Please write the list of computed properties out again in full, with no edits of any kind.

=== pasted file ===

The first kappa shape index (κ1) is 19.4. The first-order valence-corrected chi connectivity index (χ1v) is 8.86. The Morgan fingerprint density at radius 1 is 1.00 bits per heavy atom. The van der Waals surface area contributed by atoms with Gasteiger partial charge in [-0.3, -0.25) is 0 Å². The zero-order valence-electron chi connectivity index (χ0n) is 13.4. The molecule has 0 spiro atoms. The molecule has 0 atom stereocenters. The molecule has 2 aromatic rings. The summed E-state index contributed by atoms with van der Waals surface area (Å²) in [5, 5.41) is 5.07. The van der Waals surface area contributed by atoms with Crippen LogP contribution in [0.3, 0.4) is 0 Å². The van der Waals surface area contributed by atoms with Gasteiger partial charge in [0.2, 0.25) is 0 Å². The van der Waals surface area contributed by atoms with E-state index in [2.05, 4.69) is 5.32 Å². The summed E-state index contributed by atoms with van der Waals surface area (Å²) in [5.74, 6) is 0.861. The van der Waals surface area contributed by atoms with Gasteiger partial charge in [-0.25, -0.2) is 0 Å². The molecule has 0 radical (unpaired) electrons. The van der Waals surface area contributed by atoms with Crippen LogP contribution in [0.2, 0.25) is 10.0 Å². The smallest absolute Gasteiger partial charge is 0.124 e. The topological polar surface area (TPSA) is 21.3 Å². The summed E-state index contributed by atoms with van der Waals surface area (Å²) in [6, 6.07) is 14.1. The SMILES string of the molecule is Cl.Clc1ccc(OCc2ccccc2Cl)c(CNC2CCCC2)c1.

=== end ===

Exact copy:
The first kappa shape index (κ1) is 19.4. The first-order valence-corrected chi connectivity index (χ1v) is 8.86. The Morgan fingerprint density at radius 1 is 1.00 bits per heavy atom. The van der Waals surface area contributed by atoms with Gasteiger partial charge in [-0.3, -0.25) is 0 Å². The zero-order valence-electron chi connectivity index (χ0n) is 13.4. The molecule has 0 spiro atoms. The molecule has 0 atom stereocenters. The molecule has 2 aromatic rings. The summed E-state index contributed by atoms with van der Waals surface area (Å²) in [5, 5.41) is 5.07. The van der Waals surface area contributed by atoms with Crippen LogP contribution in [0.3, 0.4) is 0 Å². The van der Waals surface area contributed by atoms with Gasteiger partial charge in [0.2, 0.25) is 0 Å². The van der Waals surface area contributed by atoms with E-state index in [2.05, 4.69) is 5.32 Å². The summed E-state index contributed by atoms with van der Waals surface area (Å²) in [5.74, 6) is 0.861. The van der Waals surface area contributed by atoms with Gasteiger partial charge in [-0.25, -0.2) is 0 Å². The molecule has 0 radical (unpaired) electrons. The van der Waals surface area contributed by atoms with Crippen LogP contribution in [0.2, 0.25) is 10.0 Å². The smallest absolute Gasteiger partial charge is 0.124 e. The topological polar surface area (TPSA) is 21.3 Å². The summed E-state index contributed by atoms with van der Waals surface area (Å²) in [6, 6.07) is 14.1. The SMILES string of the molecule is Cl.Clc1ccc(OCc2ccccc2Cl)c(CNC2CCCC2)c1.